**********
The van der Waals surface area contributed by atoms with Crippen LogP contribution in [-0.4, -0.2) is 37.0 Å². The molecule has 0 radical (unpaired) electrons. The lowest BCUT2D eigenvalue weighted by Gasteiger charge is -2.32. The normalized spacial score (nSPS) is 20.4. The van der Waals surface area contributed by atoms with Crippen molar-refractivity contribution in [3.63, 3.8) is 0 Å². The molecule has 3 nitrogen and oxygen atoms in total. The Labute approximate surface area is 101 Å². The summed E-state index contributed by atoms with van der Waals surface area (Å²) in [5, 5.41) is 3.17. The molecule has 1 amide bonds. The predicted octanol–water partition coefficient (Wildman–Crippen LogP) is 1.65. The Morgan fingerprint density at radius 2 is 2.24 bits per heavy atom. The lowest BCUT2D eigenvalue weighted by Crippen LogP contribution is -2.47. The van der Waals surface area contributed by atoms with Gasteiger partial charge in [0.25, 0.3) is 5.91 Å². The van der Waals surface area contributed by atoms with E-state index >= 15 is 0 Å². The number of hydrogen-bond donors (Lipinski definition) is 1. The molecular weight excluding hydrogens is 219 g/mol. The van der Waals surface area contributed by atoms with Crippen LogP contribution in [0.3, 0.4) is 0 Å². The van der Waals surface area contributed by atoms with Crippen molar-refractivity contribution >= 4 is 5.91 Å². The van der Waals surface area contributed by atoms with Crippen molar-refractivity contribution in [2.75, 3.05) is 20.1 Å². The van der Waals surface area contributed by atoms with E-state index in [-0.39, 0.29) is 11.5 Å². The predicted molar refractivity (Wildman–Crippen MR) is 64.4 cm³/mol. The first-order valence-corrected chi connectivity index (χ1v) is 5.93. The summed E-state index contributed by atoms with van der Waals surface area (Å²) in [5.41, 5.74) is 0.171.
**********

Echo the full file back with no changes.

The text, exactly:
The van der Waals surface area contributed by atoms with Crippen LogP contribution in [-0.4, -0.2) is 37.0 Å². The molecule has 0 radical (unpaired) electrons. The lowest BCUT2D eigenvalue weighted by Gasteiger charge is -2.32. The normalized spacial score (nSPS) is 20.4. The van der Waals surface area contributed by atoms with Crippen molar-refractivity contribution in [3.63, 3.8) is 0 Å². The molecule has 3 nitrogen and oxygen atoms in total. The Labute approximate surface area is 101 Å². The summed E-state index contributed by atoms with van der Waals surface area (Å²) in [5, 5.41) is 3.17. The molecule has 1 amide bonds. The predicted octanol–water partition coefficient (Wildman–Crippen LogP) is 1.65. The Morgan fingerprint density at radius 2 is 2.24 bits per heavy atom. The lowest BCUT2D eigenvalue weighted by Crippen LogP contribution is -2.47. The van der Waals surface area contributed by atoms with Gasteiger partial charge in [0.25, 0.3) is 5.91 Å². The van der Waals surface area contributed by atoms with E-state index >= 15 is 0 Å². The number of hydrogen-bond donors (Lipinski definition) is 1. The molecular weight excluding hydrogens is 219 g/mol. The van der Waals surface area contributed by atoms with Crippen LogP contribution in [0.3, 0.4) is 0 Å². The van der Waals surface area contributed by atoms with Crippen molar-refractivity contribution >= 4 is 5.91 Å². The van der Waals surface area contributed by atoms with Crippen molar-refractivity contribution in [2.75, 3.05) is 20.1 Å². The van der Waals surface area contributed by atoms with E-state index in [-0.39, 0.29) is 11.5 Å². The predicted molar refractivity (Wildman–Crippen MR) is 64.4 cm³/mol. The first-order valence-corrected chi connectivity index (χ1v) is 5.93. The summed E-state index contributed by atoms with van der Waals surface area (Å²) in [5.41, 5.74) is 0.171.